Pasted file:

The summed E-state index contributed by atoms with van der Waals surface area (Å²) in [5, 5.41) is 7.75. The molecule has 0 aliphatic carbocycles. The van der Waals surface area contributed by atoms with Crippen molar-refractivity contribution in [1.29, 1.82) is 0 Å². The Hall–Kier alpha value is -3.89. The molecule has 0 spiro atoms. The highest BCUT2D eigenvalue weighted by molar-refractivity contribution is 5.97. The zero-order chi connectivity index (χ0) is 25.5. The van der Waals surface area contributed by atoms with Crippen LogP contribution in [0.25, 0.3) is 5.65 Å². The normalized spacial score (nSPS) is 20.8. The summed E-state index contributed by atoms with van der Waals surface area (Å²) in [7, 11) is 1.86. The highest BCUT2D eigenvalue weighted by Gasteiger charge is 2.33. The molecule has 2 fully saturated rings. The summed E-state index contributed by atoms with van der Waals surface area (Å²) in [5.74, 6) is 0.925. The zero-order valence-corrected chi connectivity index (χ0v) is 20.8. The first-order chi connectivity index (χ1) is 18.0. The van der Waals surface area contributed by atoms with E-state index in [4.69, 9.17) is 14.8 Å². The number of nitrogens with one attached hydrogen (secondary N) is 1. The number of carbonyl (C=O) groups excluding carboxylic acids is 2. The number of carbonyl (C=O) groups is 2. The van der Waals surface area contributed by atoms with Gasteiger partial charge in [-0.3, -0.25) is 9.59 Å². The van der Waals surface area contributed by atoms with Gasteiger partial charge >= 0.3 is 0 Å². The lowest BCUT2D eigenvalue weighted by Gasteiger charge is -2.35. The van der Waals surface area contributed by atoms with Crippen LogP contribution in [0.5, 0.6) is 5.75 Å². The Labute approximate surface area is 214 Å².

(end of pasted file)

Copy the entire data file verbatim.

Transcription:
The summed E-state index contributed by atoms with van der Waals surface area (Å²) in [5, 5.41) is 7.75. The molecule has 0 aliphatic carbocycles. The van der Waals surface area contributed by atoms with Crippen molar-refractivity contribution in [1.29, 1.82) is 0 Å². The Hall–Kier alpha value is -3.89. The molecule has 0 spiro atoms. The highest BCUT2D eigenvalue weighted by molar-refractivity contribution is 5.97. The zero-order chi connectivity index (χ0) is 25.5. The van der Waals surface area contributed by atoms with Crippen LogP contribution in [0.25, 0.3) is 5.65 Å². The normalized spacial score (nSPS) is 20.8. The summed E-state index contributed by atoms with van der Waals surface area (Å²) in [7, 11) is 1.86. The highest BCUT2D eigenvalue weighted by Gasteiger charge is 2.33. The molecule has 2 fully saturated rings. The summed E-state index contributed by atoms with van der Waals surface area (Å²) in [5.74, 6) is 0.925. The zero-order valence-corrected chi connectivity index (χ0v) is 20.8. The first-order chi connectivity index (χ1) is 18.0. The van der Waals surface area contributed by atoms with E-state index in [4.69, 9.17) is 14.8 Å². The number of nitrogens with one attached hydrogen (secondary N) is 1. The number of carbonyl (C=O) groups excluding carboxylic acids is 2. The number of carbonyl (C=O) groups is 2. The van der Waals surface area contributed by atoms with Gasteiger partial charge in [-0.3, -0.25) is 9.59 Å². The van der Waals surface area contributed by atoms with Gasteiger partial charge >= 0.3 is 0 Å². The lowest BCUT2D eigenvalue weighted by Gasteiger charge is -2.35. The van der Waals surface area contributed by atoms with Crippen LogP contribution in [0.5, 0.6) is 5.75 Å². The Labute approximate surface area is 214 Å².